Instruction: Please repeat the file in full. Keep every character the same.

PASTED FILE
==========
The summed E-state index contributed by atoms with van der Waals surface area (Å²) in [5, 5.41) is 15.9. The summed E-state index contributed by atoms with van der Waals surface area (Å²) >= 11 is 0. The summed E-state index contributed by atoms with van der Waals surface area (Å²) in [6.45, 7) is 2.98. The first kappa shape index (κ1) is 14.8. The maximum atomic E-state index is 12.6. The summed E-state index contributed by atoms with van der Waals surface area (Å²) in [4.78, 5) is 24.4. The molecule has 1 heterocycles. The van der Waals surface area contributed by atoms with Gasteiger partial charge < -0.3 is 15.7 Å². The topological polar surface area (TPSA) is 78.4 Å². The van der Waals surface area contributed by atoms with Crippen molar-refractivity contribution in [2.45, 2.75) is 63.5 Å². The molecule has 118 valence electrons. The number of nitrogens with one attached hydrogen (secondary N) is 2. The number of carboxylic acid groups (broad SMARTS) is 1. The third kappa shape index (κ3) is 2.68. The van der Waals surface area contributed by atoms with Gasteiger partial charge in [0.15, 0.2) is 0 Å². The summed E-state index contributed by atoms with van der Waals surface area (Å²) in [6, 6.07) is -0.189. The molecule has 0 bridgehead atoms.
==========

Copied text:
The summed E-state index contributed by atoms with van der Waals surface area (Å²) in [5, 5.41) is 15.9. The summed E-state index contributed by atoms with van der Waals surface area (Å²) >= 11 is 0. The summed E-state index contributed by atoms with van der Waals surface area (Å²) in [6.45, 7) is 2.98. The first kappa shape index (κ1) is 14.8. The maximum atomic E-state index is 12.6. The summed E-state index contributed by atoms with van der Waals surface area (Å²) in [4.78, 5) is 24.4. The molecule has 1 heterocycles. The van der Waals surface area contributed by atoms with Gasteiger partial charge < -0.3 is 15.7 Å². The topological polar surface area (TPSA) is 78.4 Å². The van der Waals surface area contributed by atoms with Crippen molar-refractivity contribution in [2.45, 2.75) is 63.5 Å². The molecule has 118 valence electrons. The number of nitrogens with one attached hydrogen (secondary N) is 2. The number of carboxylic acid groups (broad SMARTS) is 1. The third kappa shape index (κ3) is 2.68. The van der Waals surface area contributed by atoms with Gasteiger partial charge in [0.15, 0.2) is 0 Å². The summed E-state index contributed by atoms with van der Waals surface area (Å²) in [6, 6.07) is -0.189. The molecule has 0 bridgehead atoms.